Gene Simmons’ gun pre-dates the cool RoboCop gun by a few years, but isn’t as cool. Instead of being a machine pistol, it uses Acme Cartoon Technology to sniff out its target, turn corners, and double back. Tom Selleck actually runs away from it, dodges it, and so on. We later learn that it is a mini-rocket that traces your heat signature, when the black scientist cop lights a smoke next to one they captured. Yes, he lights a smoke next to an unexploded rocket cartoon bomb that chases you all around the studio backlot to explode up your ass. The movie is that smart. They also use a fucking psychic to track where the bullet came from, to show that flim-flammery is better than science.

Hey Gene, that’s no Love Gun.

Selleck’s partner gets shot in the arm with the Wile E. Coyote gun and he demands to remove the bullet himself, since those “disarmer bots” (also looking suspiciously like a projector with stuff on it) are always screwing up. He saves her arm and she’s just fine one scene later, that’s the power of the human touch. In the next, most exciting scene, the cops get into their crappy little cars and get chased by little remote-control modems that explode under them.
They get chased because they forgot to scan Kirstie’s purse for bugs, and there’s a great scene where they jump from moving cars, with the doors open so the cars are 10 feet apart, instead of going through the windows. They shoot the bomberbots with a laser mounted on top of the other car, that uses the same sound effect as the Star Wars ship lasers.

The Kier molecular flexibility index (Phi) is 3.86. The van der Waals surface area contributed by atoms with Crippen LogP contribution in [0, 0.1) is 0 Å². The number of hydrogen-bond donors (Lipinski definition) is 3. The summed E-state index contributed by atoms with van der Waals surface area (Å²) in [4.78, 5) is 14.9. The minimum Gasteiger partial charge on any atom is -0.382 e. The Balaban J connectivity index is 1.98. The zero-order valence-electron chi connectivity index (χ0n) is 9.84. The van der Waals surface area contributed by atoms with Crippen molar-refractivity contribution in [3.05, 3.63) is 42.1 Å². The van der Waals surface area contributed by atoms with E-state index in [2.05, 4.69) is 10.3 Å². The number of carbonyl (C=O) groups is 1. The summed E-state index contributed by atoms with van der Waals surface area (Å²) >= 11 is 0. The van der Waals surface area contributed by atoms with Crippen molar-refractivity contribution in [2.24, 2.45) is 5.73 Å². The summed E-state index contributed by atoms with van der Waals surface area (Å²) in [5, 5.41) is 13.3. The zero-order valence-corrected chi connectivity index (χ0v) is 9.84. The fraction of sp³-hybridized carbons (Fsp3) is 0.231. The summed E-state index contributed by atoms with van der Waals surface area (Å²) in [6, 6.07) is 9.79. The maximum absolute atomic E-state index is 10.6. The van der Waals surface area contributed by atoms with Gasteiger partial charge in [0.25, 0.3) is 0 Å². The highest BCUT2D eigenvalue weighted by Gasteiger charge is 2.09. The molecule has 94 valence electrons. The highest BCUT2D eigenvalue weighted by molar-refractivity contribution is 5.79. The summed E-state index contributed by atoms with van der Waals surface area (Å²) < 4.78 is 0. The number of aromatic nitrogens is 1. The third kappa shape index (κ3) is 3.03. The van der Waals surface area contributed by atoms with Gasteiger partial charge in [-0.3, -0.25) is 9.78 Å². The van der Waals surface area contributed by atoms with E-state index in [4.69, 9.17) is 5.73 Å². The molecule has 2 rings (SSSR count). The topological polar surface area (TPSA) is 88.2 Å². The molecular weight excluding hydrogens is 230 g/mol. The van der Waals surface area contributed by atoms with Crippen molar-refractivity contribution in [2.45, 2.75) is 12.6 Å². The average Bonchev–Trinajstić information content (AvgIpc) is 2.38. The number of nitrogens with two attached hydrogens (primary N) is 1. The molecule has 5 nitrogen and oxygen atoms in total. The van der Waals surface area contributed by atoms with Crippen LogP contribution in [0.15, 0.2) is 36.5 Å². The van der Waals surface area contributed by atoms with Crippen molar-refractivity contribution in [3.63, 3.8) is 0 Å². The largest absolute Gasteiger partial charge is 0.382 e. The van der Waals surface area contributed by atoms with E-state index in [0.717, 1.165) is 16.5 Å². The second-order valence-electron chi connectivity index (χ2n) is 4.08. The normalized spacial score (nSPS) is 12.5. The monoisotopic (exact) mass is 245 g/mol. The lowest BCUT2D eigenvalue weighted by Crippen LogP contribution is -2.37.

Not the best way to swap cars, but the best way to show Selleck’s ass.

Kirstie, shaken by that idiotic chase, finally gives up “the templates” for the Evil Microchips, which look like photo negatives. They meet Simmons to trade the templates at a sushi restaurant with a racist neon logo, where his partner gets captured because Selleck isn’t paying attention.

Hai! You wan’ sushi? Yes, the face is yellow.

Simmons doesn’t just have Acme chase-you bullets, evil microchips, and remote control bombs at his disposal. The film’s probably most famous for the spiders, which look like erector set toys, and can jump on you, inject acid, and explode with a lot of sparks, “leaving no evidence.” Except acid burns and robot shrapnel in your face. My personal favorite scene is when one kills a female cop in the bathroom, because she dies like a cartoon cockroach. Her legs flail and then stick straight up like she got sprayed with Raid. Crichton should be commended for directing this touching death scene.